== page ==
Trevena, Inc.Alastair Southwell, 610-354-8840
Trevena, Inc., the leader in the discovery of G-protein coupled receptor (GPCR) biased ligands, announced that results from a study into the cardioprotective actions of its Angiotensin II Type 1 Receptor (AT1R) biased ligands has been published. The publication describes the results of experiments conducted at Duke University in the laboratory of Dr. Howard Rockman, in collaboration with Trevena, showing that β-arrestin biased AT1R ligands can protect cardiac tissue from injury. The molecule tested, TRV120023, is closely related to TRV027, Trevena’s experimental acute heart failure molecule currently in mid-stage clinical trials.
The article, entitled “β-Arrestin-biased AT1R stimulation promotes cell survival during acute cardiac injury” waspublished online ahead of print on August 10 2012 in the American Journal of Physiology: Heart and Circulation Physiology. In mice subject to transient cardiac ischemia, compared to an unbiased angiotensin receptor blocker, TRV120023 stimulated the activation of the pro-survival kinase Akt and significantly reduced cardiac apoptosis. Like TRV027 in rats, TRV120023 also increased cardiac contractility in mice in a β-arrestin-dependent manner. This work suggests that TRV027 may support cardiac function during acute heart failure by increasing contractility and reducing the cardiac deterioration which can result from excessive myocardial metabolic demand.
“These data further support the benefits of targeting the AT1R with a β-arrestin biased ligand. The combination of β-arrestin mediated cardioprotection, with increased β-arrestin-mediated contractility, should translate into both short and longer-term benefits in the setting of acute heart failure,” stated Dr. Rockman.
AHF represents a serious challenge for patients, physicians and healthcare systems. The American Heart Association estimated that heart failure hospitalization costs the U.S. healthcare system more than $20 billion each year. AHF is already the leading reason for hospitalization of individuals over 65 years old in the United States, with an estimated 1.5 million admissions last year, and is the most costly diagnosis for Medicare. Despite the significance of this problem, current therapies are not producing meaningful improvements in patient outcomes. AHF incidence is increasing globally, and both heart failure mortality and hospital re-admission following an AHF event remain extremely high. For all of these reasons, there is an urgent need for better treatments, and a clear incentive for regulators and payers to approve and reimburse them.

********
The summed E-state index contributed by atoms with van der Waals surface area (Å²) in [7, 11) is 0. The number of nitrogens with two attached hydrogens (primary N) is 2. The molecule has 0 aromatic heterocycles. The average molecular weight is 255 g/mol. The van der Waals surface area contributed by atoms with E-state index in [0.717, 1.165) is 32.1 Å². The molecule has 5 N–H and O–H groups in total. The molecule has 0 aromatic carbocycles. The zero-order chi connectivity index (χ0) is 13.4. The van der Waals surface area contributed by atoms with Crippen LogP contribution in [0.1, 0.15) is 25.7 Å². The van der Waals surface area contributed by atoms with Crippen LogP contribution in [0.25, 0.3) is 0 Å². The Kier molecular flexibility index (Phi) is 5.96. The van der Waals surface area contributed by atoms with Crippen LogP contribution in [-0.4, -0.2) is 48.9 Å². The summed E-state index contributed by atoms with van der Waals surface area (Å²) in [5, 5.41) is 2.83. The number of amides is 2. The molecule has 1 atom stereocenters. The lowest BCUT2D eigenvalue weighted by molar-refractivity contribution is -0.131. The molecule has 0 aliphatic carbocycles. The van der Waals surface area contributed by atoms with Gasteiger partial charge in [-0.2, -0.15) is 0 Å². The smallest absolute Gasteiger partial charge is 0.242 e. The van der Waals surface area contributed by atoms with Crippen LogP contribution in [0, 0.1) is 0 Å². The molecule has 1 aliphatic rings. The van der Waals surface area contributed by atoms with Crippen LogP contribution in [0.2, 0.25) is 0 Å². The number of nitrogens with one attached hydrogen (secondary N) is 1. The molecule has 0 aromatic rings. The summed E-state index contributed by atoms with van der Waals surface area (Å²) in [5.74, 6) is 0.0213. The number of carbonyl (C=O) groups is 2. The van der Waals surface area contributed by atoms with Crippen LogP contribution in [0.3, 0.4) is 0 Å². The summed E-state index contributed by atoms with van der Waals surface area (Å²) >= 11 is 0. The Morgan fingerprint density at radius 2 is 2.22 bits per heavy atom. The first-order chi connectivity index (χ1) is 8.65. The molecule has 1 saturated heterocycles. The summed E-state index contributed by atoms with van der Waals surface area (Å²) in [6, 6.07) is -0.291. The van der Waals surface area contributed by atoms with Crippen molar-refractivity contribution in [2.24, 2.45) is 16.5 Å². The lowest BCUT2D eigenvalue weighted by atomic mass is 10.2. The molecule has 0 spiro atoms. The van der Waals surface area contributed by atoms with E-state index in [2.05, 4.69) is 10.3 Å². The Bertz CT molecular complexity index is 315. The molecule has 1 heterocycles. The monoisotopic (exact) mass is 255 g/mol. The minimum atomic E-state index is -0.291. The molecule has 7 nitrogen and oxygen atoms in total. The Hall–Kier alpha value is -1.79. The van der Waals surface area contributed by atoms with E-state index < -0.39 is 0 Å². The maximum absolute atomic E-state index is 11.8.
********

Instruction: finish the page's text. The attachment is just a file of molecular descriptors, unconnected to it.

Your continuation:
Trevena, Inc. is a clinical stage pharmaceutical company focused on discovering and developing the next generation of G-protein coupled receptor (GPCR) targeted medicines. GPCRs are the targets for at least one-third of modern medicinal products, and they remain the predominant class of targets under clinical evaluation. Trevena’s expertise lies in understanding which signaling pathways downstream of a GPCR are associated with beneficial versus adverse biological effects, and in engineering “” that activate only the beneficial pathways to unlock new biology and avoid drug adverse effects. Trevena’s platform can be broadly applied across therapeutic areas and its pipeline currently includes programs in cardiovascular and CNS diseases. Founded in 2008, Trevena is based in King of Prussia, Pennsylvania and is a privately held company backed by leading investors including Alta Partners, Healthcare Ventures, NEA, Polaris and Yasuda Enterprise Development Company. Drs. Howard A. Rockman and Robert J. Lefkowitz of Duke University are scientific co-founders of Trevena. For more information about the company, please visit .